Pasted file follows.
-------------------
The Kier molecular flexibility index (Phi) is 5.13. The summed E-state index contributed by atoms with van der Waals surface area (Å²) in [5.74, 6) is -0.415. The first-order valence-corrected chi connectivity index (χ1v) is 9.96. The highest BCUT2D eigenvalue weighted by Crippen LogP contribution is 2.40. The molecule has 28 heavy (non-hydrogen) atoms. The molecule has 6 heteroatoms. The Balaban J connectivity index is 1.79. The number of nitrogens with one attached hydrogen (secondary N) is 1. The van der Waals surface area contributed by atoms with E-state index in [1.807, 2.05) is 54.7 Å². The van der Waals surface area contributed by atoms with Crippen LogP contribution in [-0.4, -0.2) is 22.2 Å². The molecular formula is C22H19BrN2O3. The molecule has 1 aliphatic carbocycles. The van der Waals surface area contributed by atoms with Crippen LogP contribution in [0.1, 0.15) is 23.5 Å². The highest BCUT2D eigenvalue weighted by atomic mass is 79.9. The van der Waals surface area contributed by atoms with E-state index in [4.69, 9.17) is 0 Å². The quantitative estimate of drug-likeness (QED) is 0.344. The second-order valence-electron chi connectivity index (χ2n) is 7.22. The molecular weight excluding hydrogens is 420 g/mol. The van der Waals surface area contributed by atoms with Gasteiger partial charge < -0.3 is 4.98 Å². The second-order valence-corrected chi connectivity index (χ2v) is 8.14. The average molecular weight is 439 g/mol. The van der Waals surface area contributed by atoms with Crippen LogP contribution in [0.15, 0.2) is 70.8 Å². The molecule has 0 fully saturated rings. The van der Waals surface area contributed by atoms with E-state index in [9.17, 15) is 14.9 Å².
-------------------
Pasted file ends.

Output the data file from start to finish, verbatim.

The Kier molecular flexibility index (Phi) is 5.13. The summed E-state index contributed by atoms with van der Waals surface area (Å²) in [5.74, 6) is -0.415. The first-order valence-corrected chi connectivity index (χ1v) is 9.96. The highest BCUT2D eigenvalue weighted by Crippen LogP contribution is 2.40. The molecule has 28 heavy (non-hydrogen) atoms. The molecule has 6 heteroatoms. The Balaban J connectivity index is 1.79. The number of nitrogens with one attached hydrogen (secondary N) is 1. The van der Waals surface area contributed by atoms with E-state index in [1.807, 2.05) is 54.7 Å². The van der Waals surface area contributed by atoms with Crippen LogP contribution in [-0.4, -0.2) is 22.2 Å². The molecular formula is C22H19BrN2O3. The molecule has 1 aliphatic carbocycles. The van der Waals surface area contributed by atoms with Crippen LogP contribution in [0.1, 0.15) is 23.5 Å². The highest BCUT2D eigenvalue weighted by atomic mass is 79.9. The van der Waals surface area contributed by atoms with E-state index in [4.69, 9.17) is 0 Å². The quantitative estimate of drug-likeness (QED) is 0.344. The second-order valence-electron chi connectivity index (χ2n) is 7.22. The molecular weight excluding hydrogens is 420 g/mol. The van der Waals surface area contributed by atoms with Gasteiger partial charge < -0.3 is 4.98 Å². The second-order valence-corrected chi connectivity index (χ2v) is 8.14. The average molecular weight is 439 g/mol. The van der Waals surface area contributed by atoms with Crippen LogP contribution in [0.15, 0.2) is 70.8 Å². The molecule has 0 fully saturated rings. The van der Waals surface area contributed by atoms with E-state index in [9.17, 15) is 14.9 Å².